Via Hacker News: lecture notes from several of Tim Roughgarden’s courses at Stanford, particularly CS269I “Incentives in Computer Science.” They’re worth reading from start to finish. Here are two gems I thought were especially neat.
From Lecture 7: Suppose a heavy weight is suspended from a fixed hook by a system of springs and strings. (A string’s length is constant as long as it carries any load; a spring’s length is roughly proportional to the load it carries.) The springs and strings are interconnected among themselves in some clever way, but ultimately they all end up connected to the fixed hook at the top, and all connected to a single point on the weight at the bottom. So the whole assembly is pretty much vertically linear.
Now find one of the strings and cut it. If it was carrying no load, then we expect nothing to happen. If it was loaded, then its load is suddenly redistributed among the other strings and springs, in some way that depends on how the system is interconnected. We might reasonably expect the weight to drop a little bit further down as a result. (Or crash to the floor, if the string we cut was the min-cut.)
But would you think that the weight could rise as a result of cutting one of the loaded strings? It turns out that it totally can — and here’s video proof!
The trick is that the loaded string is the last thing keeping two springs in series; cutting the string puts the springs in parallel, where they can each take half the load, and become shorter as a result. Here’s Tim Roughgarden’s diagram of the situation:
Vice versa, if you start with the system on the right, you’ll find that “hitching up” two pieces of the system with a short piece of string causes the weight to drop further down. (Anyone got a video of that?) This paradox has practical applications for the design of roads and other networks: Counterintuitively, adding a few high-speed links might alter traffic patterns so that the whole network gets slower, and removing a link might make a slow network faster. Of course, it might not work that way either — certainly we don’t want it to work that way, if we do our jobs right — but the paradox shows that we really need to think about how to do it right.
From Lecture 10, another paradox involving “Herding and Information Cascades.”
Suppose we have two urns. The “red urn” has two red balls and one blue ball. The “blue urn” has two blue balls and one red ball. The experimenter picks one of these urns uniformly at random, and throws away the other one — we’ll never see it again.
Now here come an infinite number of players. The first player draws a random ball from the urn, privately observes its color, and puts it back. The first player then guesses out loud whether the urn is the “red urn” or the “blue urn.” Then, the second player does the same thing (but notice that the second player has slightly more information than the first player: he knows what the first player guessed). Then the third player does the same as the first two (but with yet more knowledge). And so on, forever. Each player’s (selfish) goal is to maximize their own likelihood of guessing correctly.
Obviously the first player should just guess the color of the ball they observed; they’ll have a 2/3 chance of guessing correctly. The second player, knowing this, will have the benefit of two independent observations: Player 1’s and his own. If his observation agrees with Player 1’s (both red or both blue), obviously he’ll guess that color; if his observation disagrees, then we’ve got one red ball and one blue, so he might as well guess the color he observed. Player 2 ends up always guessing his own ball’s color, and thus also guesses right 2/3 of the time.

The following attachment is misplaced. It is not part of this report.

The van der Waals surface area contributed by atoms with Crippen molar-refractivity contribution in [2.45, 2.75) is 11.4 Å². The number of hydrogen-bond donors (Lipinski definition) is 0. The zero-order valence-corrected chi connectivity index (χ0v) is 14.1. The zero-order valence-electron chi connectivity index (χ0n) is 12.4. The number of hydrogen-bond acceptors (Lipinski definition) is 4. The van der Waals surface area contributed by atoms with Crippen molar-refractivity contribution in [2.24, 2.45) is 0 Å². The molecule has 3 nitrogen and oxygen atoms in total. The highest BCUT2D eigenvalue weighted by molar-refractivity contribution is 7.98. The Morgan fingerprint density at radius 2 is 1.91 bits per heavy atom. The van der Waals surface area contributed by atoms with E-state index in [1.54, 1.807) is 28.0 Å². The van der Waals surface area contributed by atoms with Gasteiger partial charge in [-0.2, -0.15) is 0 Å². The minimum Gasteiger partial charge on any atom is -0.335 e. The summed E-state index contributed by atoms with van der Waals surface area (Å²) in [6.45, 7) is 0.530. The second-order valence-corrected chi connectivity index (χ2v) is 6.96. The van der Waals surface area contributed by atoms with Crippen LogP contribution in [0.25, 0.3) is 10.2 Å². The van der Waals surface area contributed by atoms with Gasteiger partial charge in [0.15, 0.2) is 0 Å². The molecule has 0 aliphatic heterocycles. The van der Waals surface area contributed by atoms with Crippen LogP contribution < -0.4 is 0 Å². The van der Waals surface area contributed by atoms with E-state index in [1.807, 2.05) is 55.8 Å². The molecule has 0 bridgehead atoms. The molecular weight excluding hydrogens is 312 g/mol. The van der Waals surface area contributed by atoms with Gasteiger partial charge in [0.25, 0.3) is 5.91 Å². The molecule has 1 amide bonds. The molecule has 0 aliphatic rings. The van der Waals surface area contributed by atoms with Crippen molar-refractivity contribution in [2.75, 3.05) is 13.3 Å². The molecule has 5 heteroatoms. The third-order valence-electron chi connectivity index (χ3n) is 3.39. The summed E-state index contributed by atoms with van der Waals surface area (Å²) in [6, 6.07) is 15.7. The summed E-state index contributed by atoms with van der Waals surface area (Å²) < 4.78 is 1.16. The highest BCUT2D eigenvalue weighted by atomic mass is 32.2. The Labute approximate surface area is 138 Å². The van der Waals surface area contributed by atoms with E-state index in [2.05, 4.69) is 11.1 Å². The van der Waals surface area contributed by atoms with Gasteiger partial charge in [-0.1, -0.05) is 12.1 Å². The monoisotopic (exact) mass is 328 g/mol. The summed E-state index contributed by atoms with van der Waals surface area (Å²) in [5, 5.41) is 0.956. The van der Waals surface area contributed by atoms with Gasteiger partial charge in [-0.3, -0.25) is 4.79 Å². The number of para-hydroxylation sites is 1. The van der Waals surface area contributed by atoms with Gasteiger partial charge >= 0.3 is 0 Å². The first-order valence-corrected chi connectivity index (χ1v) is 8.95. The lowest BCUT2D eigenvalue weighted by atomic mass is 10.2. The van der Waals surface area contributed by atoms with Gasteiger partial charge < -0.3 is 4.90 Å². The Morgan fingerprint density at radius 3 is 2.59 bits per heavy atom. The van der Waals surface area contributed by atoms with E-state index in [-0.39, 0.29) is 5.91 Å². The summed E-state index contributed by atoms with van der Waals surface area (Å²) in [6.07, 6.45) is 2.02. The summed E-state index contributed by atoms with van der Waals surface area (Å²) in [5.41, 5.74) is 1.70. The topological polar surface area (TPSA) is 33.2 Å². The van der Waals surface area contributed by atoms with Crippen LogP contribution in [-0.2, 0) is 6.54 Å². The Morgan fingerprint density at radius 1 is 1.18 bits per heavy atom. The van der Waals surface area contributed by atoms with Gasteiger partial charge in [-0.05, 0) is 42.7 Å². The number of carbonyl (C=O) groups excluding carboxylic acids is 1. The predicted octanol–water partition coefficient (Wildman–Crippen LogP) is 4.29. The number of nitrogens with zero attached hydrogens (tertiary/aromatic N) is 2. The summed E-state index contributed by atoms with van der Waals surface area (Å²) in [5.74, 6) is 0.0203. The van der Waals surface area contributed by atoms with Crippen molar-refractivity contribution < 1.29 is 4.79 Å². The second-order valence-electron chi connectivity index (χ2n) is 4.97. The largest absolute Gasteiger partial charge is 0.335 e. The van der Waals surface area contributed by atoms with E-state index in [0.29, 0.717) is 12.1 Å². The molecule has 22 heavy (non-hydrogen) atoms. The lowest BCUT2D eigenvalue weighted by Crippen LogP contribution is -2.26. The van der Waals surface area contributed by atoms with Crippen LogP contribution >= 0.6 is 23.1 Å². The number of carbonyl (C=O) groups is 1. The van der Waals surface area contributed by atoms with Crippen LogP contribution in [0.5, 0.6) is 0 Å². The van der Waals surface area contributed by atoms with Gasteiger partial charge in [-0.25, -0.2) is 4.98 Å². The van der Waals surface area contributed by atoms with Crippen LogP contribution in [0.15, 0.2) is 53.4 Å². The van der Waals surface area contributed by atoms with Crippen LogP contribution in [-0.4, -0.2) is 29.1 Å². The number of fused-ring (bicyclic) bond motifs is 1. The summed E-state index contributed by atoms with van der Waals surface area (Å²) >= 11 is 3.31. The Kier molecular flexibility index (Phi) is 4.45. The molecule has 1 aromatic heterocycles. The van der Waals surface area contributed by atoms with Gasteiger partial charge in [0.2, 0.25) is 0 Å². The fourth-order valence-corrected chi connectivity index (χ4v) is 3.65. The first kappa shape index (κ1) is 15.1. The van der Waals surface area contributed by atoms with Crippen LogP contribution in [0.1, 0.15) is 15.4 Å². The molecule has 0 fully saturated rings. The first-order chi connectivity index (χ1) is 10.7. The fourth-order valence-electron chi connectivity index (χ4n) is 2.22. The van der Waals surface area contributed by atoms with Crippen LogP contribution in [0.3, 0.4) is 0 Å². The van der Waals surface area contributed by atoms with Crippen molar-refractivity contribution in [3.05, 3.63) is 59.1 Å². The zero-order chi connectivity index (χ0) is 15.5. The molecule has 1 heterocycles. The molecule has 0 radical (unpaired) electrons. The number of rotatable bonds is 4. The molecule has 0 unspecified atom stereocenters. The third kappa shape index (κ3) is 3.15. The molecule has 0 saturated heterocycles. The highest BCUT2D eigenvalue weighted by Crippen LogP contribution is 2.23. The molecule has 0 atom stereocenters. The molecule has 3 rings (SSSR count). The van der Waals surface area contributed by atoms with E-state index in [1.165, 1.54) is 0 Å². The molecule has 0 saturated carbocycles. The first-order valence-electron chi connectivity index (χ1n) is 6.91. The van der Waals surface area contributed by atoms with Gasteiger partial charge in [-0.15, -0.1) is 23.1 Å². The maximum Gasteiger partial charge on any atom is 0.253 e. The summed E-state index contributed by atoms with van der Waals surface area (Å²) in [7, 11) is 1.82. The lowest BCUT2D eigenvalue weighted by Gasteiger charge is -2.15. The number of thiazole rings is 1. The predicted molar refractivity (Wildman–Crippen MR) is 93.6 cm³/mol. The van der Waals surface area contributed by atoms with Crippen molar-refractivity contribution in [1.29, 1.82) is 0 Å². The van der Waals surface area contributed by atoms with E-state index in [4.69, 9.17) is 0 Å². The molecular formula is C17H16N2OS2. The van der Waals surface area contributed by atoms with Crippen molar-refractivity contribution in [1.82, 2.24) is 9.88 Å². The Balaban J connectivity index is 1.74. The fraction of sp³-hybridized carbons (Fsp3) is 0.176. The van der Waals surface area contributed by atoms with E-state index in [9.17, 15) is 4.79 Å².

Player 3 knows that Players 1 and 2 simply guessed the colors they saw. If they disagreed, then Player 3 doesn’t really have any more information than Player 1, and should just guess the color he observed. But if the first two players agreed in their observations, then Player 3 has the benefit of three independent observations! If those observations were RRR or RRB, then Player 3 should logically guess “red”; if BBR or BBB, he should logically guess “blue.” In other words, if Players 1 and 2 agreed, then Player 3 should disregard his own observation and simply follow the herd. (And then Player 4 follows the same logic as Player 3, and so on ad infinitum.)
The results are that each individual player maximizes their chances of guessing correctly; and in fact the expected value averaged over all the players goes up as well; but the distribution of outcomes changes drastically.
In four-ninths of the games, Players 1 and 2 guess correctly, and thus so does everyone else — 100% success! In one-ninth of the games, Players 1 and 2 both happen to guess incorrectly (by unluckily drawing the odd ball), and thus so does everyone else — 100% failure!
The other four-ninths of the time, Players 1 and 2 disagree, and so we end up recursing: 16/81 of the time we score only one wrong guess; 4/81 of the time we score only one right guess; and 16/81 of the time Players 3 and 4 disagree, so we end up recursing… and so on. To generate the histograms above, I used this C++ and Python code to do some quick simulations with only 100 players instead of an infinite number.
So the players’ strategy is both the selfishly optimal and (as far as I know) the globally optimal strategy; yet, it has this awkward property that as often as one-ninth of the time literally nobody guesses the urn correctly — something that would never happen if all the players guessed individually without communicating.
This paradox (or whatever you’d call it) has practical applications for restaurant reviews, conference submission reviews…